The dream of becoming world club winners was too much, but the African champions won respect from almost all who watched, despite being in Japan to make up the numbers, writes Ali Khaled.
Club World Cup: Victory is a fairy tale too far for Egypt's Al Ahly
This was not what we've come to expect from Brazilian footballers. And by the looks of it, it was not what the Brazilian footballers were expecting either.
Yesterday, in the freezing temperatures of Tokyo, it was the African Champions Al Ahly, all fancy flicks and possession football, who toyed with the South American champions Corinthians. At the final whistle, the reactions of the exhausted Brazilians to their fortunate 1-0 win betrayed their feelings. Relief, not ecstasy.
The Egyptians, yet again driven on by their brilliant substitute, the talismanic Mohamed Aboutrika, had almost spoilt the party. Had they not read the script?
Around 30,000 Brazilians had made the trip to Japan for the first of the 2012 Fifa Club World Cup semi-finals. From Egypt, less than 200.
But for Al Ahly, this was about more than winning a football match. Having seen 74 Ahlawy tragically lose their lives in February's Port Said stadium disaster, the club had somehow picked itself up and found the will to carry on.
With the Egyptian league suspended, Al Ahly overcame Tunisia's Esperance to win the CAF Champions League. And now, what better way to honour their dead than by becoming world champions.
Fairy-tale endings in football, however, are very rare. And sadly, it is not just the Brazilians that would have been celebrating last night.
Fifa, its sponsors and television broadcasters around the world would have heaved a sigh of relief that Al Ahly failed to turn the match around. And you don't need to be a marketing expert to guess which of Chelsea or Monterrey they will be cheering on in today's second semi-final. South America against Europe is the showdown they all want to see.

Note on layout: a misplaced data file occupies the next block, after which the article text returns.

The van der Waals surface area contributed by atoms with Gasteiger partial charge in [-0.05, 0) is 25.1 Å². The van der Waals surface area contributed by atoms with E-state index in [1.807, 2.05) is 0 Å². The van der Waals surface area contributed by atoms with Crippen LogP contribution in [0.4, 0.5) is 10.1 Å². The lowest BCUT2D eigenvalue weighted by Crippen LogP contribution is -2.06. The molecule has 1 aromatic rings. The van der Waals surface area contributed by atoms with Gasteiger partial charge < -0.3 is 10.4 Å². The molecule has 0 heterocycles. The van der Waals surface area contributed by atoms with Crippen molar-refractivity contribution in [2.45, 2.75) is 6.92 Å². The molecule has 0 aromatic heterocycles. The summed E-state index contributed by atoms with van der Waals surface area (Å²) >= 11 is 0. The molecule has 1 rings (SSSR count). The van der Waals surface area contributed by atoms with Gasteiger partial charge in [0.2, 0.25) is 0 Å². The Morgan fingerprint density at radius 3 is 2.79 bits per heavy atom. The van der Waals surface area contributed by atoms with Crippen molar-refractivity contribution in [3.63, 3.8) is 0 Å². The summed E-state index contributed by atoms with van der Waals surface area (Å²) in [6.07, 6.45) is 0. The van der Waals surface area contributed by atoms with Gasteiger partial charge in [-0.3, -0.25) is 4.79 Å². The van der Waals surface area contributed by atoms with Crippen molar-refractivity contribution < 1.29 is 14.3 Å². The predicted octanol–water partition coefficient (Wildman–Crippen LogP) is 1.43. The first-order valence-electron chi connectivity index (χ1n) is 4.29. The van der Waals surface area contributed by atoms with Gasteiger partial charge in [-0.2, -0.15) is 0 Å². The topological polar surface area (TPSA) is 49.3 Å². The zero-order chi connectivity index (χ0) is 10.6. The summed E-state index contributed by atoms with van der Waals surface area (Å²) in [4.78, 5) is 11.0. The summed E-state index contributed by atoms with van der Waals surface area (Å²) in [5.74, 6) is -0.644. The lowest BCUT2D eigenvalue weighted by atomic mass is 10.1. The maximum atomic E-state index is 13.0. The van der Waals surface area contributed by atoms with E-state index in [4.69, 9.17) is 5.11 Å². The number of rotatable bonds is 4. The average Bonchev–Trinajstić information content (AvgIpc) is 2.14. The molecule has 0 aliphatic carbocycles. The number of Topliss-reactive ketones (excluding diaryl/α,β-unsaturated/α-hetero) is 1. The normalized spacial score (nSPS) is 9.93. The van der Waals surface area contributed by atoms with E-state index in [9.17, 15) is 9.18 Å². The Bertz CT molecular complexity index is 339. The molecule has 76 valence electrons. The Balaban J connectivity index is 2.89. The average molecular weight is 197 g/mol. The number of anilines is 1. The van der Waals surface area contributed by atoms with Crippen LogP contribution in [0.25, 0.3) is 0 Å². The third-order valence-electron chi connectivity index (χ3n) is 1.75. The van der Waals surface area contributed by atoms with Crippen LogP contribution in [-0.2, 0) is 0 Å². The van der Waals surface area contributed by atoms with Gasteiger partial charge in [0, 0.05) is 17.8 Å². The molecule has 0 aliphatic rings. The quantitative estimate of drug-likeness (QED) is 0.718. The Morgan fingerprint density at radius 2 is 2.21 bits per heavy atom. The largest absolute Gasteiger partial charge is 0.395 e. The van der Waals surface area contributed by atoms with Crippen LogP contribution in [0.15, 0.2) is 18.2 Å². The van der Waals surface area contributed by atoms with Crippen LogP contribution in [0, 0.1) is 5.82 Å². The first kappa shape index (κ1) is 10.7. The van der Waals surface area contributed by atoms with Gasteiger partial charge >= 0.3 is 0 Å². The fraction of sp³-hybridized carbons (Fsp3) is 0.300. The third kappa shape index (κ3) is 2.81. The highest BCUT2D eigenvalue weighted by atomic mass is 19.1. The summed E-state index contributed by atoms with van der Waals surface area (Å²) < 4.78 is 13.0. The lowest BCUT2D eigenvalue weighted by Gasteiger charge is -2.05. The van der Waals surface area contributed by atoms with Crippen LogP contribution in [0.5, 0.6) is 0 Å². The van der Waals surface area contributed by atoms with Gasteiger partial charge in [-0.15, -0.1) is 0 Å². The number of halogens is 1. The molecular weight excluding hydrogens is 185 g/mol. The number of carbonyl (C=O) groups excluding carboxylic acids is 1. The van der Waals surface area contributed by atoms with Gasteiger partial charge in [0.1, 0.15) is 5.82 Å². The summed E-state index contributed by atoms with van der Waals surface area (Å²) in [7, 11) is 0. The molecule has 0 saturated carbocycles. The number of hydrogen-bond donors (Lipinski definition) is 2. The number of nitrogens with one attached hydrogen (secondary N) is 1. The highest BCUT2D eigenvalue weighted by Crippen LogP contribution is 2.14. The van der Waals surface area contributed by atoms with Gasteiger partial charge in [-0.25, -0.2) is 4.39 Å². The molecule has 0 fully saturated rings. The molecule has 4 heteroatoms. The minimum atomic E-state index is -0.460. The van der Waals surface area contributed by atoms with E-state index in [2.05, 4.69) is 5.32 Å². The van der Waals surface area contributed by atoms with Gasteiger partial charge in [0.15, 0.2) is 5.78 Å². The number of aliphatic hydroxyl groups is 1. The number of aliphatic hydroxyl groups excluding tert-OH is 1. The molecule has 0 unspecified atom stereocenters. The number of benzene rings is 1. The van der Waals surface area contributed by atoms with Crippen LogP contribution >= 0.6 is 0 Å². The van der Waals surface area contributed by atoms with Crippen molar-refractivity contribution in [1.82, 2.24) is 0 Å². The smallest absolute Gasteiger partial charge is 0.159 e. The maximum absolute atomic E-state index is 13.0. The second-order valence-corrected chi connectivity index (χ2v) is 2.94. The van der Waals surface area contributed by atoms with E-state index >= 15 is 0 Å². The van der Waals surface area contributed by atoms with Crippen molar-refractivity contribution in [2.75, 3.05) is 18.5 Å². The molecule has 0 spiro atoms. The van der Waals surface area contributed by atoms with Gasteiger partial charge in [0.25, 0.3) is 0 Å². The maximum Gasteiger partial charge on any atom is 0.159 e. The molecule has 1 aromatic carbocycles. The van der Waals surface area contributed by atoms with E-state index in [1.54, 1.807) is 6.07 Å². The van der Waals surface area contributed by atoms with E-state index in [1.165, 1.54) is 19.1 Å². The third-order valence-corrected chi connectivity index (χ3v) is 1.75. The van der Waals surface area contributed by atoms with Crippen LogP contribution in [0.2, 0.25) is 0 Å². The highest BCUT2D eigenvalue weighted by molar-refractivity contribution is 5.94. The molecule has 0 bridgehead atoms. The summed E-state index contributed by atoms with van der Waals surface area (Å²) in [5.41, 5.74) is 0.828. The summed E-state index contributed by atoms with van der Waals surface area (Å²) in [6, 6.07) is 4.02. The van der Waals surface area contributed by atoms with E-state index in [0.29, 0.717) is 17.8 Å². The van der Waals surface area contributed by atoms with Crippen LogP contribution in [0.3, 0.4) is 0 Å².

No matter that Al Ahly would have been worthy finalists, most football fans too would have little interest in anything other than a Corinthians v Chelsea final. Shamefully, many in the media have similar attitudes.
In the Al Jazeera studios, the embarrassingly condescending figure of Trevor Francis, the former England footballer, who was a pundit for the game, could barely get himself to praise Al Ahly's stirring second-half performance, instead blaming Corinthians's poor showing on insufficient time to recover from their travels.
That he chose to credit the team that, in essence, had their feet up, rather than the one that had to travel half way around the world and play an extra match. It tells you all you need to know about the lack of respect that pundits, like football authorities, continue to show to less established nations.
This should come as no surprise, particularly when it comes to this competition.
From 1960 to 1980, the Intercontinental Cup was decided over two legs between South America's Copa Libertadores holders and the winners of the European Cup (Uefa Champions League from 1993).
That changed between 1981 and 2004, with a one-off final taking place in Japan. Fifa experimented with the first World Club Championship in Brazil in 2000, and that format returned for good from 2005, the tournament held in Japan every year except 2009 and 2010, when it took place in Abu Dhabi.
In all that time, only one club from outside South America or Europe, TP Mazembe from the Congo in 2010, have contested a final.
It is indisputable that the standard of football in South America and Europe is far higher than the rest of the world. It is also indisputable that despite its organisational nod to egalitarianism, Fifa continues favour the big two.
Part of the reason that the Club World Cup lacks the popularity of continental titles is that it masquerades as a competitive event, when in reality it is nothing of the sort. The empty stadiums for the early matches prove as much.
The four other continental champions, as well as the host nation club (Sanfrecce Hiroshima this year) are simply there to make up the numbers, and not in any metaphorical sense.
Surely, having taken the decision to hold this (unpopular) tournament in the first place, a more credible format can be found than the existing one which gives the South American and European champions a bye into the semi-finals.
Indeed, in Europe, although not in South America, the tournament is still seen as an inconvenience more than anything else.
Still, Fifa will care very little as long as the dollars keep rolling in. Empty stadiums or not.
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